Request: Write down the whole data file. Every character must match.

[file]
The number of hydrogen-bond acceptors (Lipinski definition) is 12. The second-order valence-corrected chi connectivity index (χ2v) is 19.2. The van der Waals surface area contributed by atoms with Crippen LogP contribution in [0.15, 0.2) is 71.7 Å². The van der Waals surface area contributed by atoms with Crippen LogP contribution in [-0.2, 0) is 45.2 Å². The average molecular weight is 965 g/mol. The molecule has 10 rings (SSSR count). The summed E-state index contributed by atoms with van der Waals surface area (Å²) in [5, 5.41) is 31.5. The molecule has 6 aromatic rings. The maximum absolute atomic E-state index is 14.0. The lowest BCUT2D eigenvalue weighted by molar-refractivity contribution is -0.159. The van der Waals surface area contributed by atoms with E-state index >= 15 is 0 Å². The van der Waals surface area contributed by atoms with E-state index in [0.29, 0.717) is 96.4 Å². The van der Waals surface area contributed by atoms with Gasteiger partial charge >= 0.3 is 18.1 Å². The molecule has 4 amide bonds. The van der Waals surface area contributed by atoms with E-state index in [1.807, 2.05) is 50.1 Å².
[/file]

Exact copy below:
The number of hydrogen-bond acceptors (Lipinski definition) is 12. The second-order valence-corrected chi connectivity index (χ2v) is 19.2. The van der Waals surface area contributed by atoms with Crippen LogP contribution in [0.15, 0.2) is 71.7 Å². The van der Waals surface area contributed by atoms with Crippen LogP contribution in [-0.2, 0) is 45.2 Å². The average molecular weight is 965 g/mol. The molecule has 10 rings (SSSR count). The summed E-state index contributed by atoms with van der Waals surface area (Å²) in [5, 5.41) is 31.5. The molecule has 6 aromatic rings. The maximum absolute atomic E-state index is 14.0. The lowest BCUT2D eigenvalue weighted by molar-refractivity contribution is -0.159. The van der Waals surface area contributed by atoms with E-state index >= 15 is 0 Å². The van der Waals surface area contributed by atoms with E-state index in [0.29, 0.717) is 96.4 Å². The van der Waals surface area contributed by atoms with Gasteiger partial charge >= 0.3 is 18.1 Å². The molecule has 4 amide bonds. The van der Waals surface area contributed by atoms with E-state index in [1.807, 2.05) is 50.1 Å².